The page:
Reprinted from No Right Turn.
Judith Collins’ brazen cronyism
Last month, Justice Minister Judith Collins appointed former National MP Wayne Mapp to the Law Commission. It looked like a crony appointment, so I submitted the usual OIA request, seeking information on whether the appointment process had followed the SSC guidelines [PDF]. I received the response back on Saturday, and it paints a dismal picture of brazen cronyism.
First, some context [PDF]. The Law Commission needed to make an appointment because one of their members was retiring on 31 January 2012, and another was sick (this member has subsequently died). Statutorily, they’re required to have at least three members, and while it doesn’t affect their functions if they fall below this number, it looks bad. So back in September they wrote to then Justice Minister Simon Power, floating some potential appointees (none of whom had actually been asked whether they were available) and recommending a short-term appointment. While the names of the prospective appointees have been redacted for privacy reasons, its pretty clear that Wayne Mapp was not one of them. In accordance with the caretaker convention, Power deferred the decision until after the election (and his retirement).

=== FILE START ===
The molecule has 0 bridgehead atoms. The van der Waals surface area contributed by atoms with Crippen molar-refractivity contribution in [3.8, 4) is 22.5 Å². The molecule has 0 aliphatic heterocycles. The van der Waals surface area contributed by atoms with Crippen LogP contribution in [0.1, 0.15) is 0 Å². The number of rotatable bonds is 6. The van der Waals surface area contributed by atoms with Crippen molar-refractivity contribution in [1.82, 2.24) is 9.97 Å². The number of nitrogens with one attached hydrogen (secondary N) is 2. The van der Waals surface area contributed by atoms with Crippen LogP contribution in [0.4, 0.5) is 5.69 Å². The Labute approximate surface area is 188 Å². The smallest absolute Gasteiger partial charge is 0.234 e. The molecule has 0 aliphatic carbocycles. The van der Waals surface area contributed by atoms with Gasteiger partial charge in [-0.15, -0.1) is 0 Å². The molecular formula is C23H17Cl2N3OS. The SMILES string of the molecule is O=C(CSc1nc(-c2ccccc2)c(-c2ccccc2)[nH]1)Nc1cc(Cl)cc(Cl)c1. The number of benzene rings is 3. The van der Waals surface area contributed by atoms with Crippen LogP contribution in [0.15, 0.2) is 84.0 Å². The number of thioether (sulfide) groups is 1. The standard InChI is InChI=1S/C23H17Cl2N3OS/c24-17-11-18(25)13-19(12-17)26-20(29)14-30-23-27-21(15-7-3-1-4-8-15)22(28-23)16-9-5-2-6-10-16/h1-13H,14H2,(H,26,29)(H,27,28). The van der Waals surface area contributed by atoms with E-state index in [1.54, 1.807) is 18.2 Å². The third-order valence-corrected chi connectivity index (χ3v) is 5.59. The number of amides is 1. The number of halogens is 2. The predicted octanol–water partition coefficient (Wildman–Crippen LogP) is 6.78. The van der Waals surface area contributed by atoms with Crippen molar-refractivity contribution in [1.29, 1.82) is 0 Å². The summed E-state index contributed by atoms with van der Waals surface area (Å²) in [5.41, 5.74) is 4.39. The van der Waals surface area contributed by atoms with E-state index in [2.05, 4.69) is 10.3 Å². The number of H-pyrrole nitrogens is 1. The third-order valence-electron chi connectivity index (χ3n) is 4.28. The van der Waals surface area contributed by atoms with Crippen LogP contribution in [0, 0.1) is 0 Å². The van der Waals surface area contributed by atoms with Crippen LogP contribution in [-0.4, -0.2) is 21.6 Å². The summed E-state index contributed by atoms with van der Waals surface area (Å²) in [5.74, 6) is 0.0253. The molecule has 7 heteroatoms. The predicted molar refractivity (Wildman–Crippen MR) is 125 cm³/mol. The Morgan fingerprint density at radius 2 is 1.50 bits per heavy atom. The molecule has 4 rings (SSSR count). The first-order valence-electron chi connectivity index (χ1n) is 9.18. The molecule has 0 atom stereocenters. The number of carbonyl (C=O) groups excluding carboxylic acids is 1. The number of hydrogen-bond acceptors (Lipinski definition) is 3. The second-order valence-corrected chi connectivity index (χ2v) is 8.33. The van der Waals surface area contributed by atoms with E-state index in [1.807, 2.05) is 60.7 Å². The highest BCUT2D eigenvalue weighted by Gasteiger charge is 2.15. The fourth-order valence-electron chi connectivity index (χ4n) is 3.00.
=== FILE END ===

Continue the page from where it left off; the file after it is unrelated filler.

In the interim, according to the Law Commission advice [PDF]
a nomination was received from Hon Dr Wayne Mapp. Dr Mapp’s curriculum vitae was also forwarded.
Collins appointed him for the maximum term of five years. No position description, no advertisement, no interviews, no shortlist, no process. His name was given to the Law Commission, and he was appointed. Is that simple.
So who gave Mapp’s name to the Law Commission? Why, Judith Collins did. So she imposed her candidate on the Commission, without following any proper process. I guess she’s been learning from Brownlee.
But it gets better. In her response to me [PDF], Collins justified her failure to follow SSC guidelines as follows:
The SSC guidelines to which you are referring are designed to ensure Ministers receive consistent information on candidates being recommended for appointment about whom they often have no prior information. The guidelines are just that. It is wholly up to Ministers to determine to what extent the guidelines need to be applied in any appointment process or part thereof.
In the case in point, the appointee was well known to Ministers and is respected for his abilities.
Or, in English, “the rules don’t apply to cronies”. Interestingly, despite this response, she told her Cabinet colleagues [PDF] that
I can confirm that an appropriate process has been followed in selecting the proposed appointees [sic] in terms of the State Services Commission (SSC) guidelines. Alternative options for identifying candidates were considered.
The paper trail tells a different story. The process was not followed, and there is no evidence that alternative options were considered. This was a crony appointment, pure and simple. And we should not tolerate it in our public service.